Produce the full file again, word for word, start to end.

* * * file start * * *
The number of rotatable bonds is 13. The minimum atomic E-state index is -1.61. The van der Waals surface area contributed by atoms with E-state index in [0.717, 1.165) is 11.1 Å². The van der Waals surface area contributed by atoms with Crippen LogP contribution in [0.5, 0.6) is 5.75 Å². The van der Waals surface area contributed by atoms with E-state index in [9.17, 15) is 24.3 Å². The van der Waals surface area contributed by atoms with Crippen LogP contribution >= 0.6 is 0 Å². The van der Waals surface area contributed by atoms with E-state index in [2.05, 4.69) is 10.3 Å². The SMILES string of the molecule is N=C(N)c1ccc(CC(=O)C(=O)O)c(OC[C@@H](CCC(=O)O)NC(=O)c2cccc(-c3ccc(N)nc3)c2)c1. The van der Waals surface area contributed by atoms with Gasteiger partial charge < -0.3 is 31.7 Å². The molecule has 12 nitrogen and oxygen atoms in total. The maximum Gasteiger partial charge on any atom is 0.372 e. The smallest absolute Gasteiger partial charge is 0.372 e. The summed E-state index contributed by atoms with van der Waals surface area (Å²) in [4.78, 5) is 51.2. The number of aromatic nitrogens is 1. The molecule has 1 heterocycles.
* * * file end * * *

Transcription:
The number of rotatable bonds is 13. The minimum atomic E-state index is -1.61. The van der Waals surface area contributed by atoms with E-state index in [0.717, 1.165) is 11.1 Å². The van der Waals surface area contributed by atoms with Crippen LogP contribution in [0.5, 0.6) is 5.75 Å². The van der Waals surface area contributed by atoms with E-state index in [9.17, 15) is 24.3 Å². The van der Waals surface area contributed by atoms with Crippen LogP contribution >= 0.6 is 0 Å². The van der Waals surface area contributed by atoms with E-state index in [2.05, 4.69) is 10.3 Å². The SMILES string of the molecule is N=C(N)c1ccc(CC(=O)C(=O)O)c(OC[C@@H](CCC(=O)O)NC(=O)c2cccc(-c3ccc(N)nc3)c2)c1. The van der Waals surface area contributed by atoms with Gasteiger partial charge < -0.3 is 31.7 Å². The molecule has 12 nitrogen and oxygen atoms in total. The maximum Gasteiger partial charge on any atom is 0.372 e. The smallest absolute Gasteiger partial charge is 0.372 e. The summed E-state index contributed by atoms with van der Waals surface area (Å²) in [4.78, 5) is 51.2. The number of aromatic nitrogens is 1. The molecule has 1 heterocycles.